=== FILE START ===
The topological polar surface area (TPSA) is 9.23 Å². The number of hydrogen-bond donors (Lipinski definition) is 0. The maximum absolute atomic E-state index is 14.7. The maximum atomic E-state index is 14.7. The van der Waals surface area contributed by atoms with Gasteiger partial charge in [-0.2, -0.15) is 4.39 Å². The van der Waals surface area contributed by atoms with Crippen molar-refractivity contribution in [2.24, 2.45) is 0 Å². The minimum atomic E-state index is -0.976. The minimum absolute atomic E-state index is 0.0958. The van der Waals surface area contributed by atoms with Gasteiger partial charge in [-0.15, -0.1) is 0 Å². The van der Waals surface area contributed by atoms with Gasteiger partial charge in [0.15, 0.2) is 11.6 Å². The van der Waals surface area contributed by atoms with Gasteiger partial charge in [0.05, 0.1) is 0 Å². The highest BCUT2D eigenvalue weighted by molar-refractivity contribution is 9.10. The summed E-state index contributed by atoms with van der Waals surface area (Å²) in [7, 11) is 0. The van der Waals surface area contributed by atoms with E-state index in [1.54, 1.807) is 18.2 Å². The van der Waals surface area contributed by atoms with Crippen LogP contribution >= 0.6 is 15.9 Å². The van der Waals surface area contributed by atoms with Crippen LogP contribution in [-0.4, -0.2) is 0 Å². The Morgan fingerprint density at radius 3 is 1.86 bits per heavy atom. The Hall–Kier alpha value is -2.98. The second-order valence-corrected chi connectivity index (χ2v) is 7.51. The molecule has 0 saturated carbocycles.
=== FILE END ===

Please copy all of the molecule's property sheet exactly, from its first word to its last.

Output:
The topological polar surface area (TPSA) is 9.23 Å². The number of hydrogen-bond donors (Lipinski definition) is 0. The maximum absolute atomic E-state index is 14.7. The maximum atomic E-state index is 14.7. The van der Waals surface area contributed by atoms with Gasteiger partial charge in [-0.2, -0.15) is 4.39 Å². The van der Waals surface area contributed by atoms with Crippen molar-refractivity contribution in [2.24, 2.45) is 0 Å². The minimum atomic E-state index is -0.976. The minimum absolute atomic E-state index is 0.0958. The van der Waals surface area contributed by atoms with Gasteiger partial charge in [-0.15, -0.1) is 0 Å². The van der Waals surface area contributed by atoms with Gasteiger partial charge in [0.15, 0.2) is 11.6 Å². The van der Waals surface area contributed by atoms with Gasteiger partial charge in [0.05, 0.1) is 0 Å². The highest BCUT2D eigenvalue weighted by molar-refractivity contribution is 9.10. The summed E-state index contributed by atoms with van der Waals surface area (Å²) in [7, 11) is 0. The van der Waals surface area contributed by atoms with E-state index in [1.54, 1.807) is 18.2 Å². The van der Waals surface area contributed by atoms with Crippen LogP contribution >= 0.6 is 15.9 Å². The van der Waals surface area contributed by atoms with Crippen LogP contribution in [-0.4, -0.2) is 0 Å². The Morgan fingerprint density at radius 3 is 1.86 bits per heavy atom. The Hall–Kier alpha value is -2.98. The second-order valence-corrected chi connectivity index (χ2v) is 7.51. The molecule has 0 saturated carbocycles.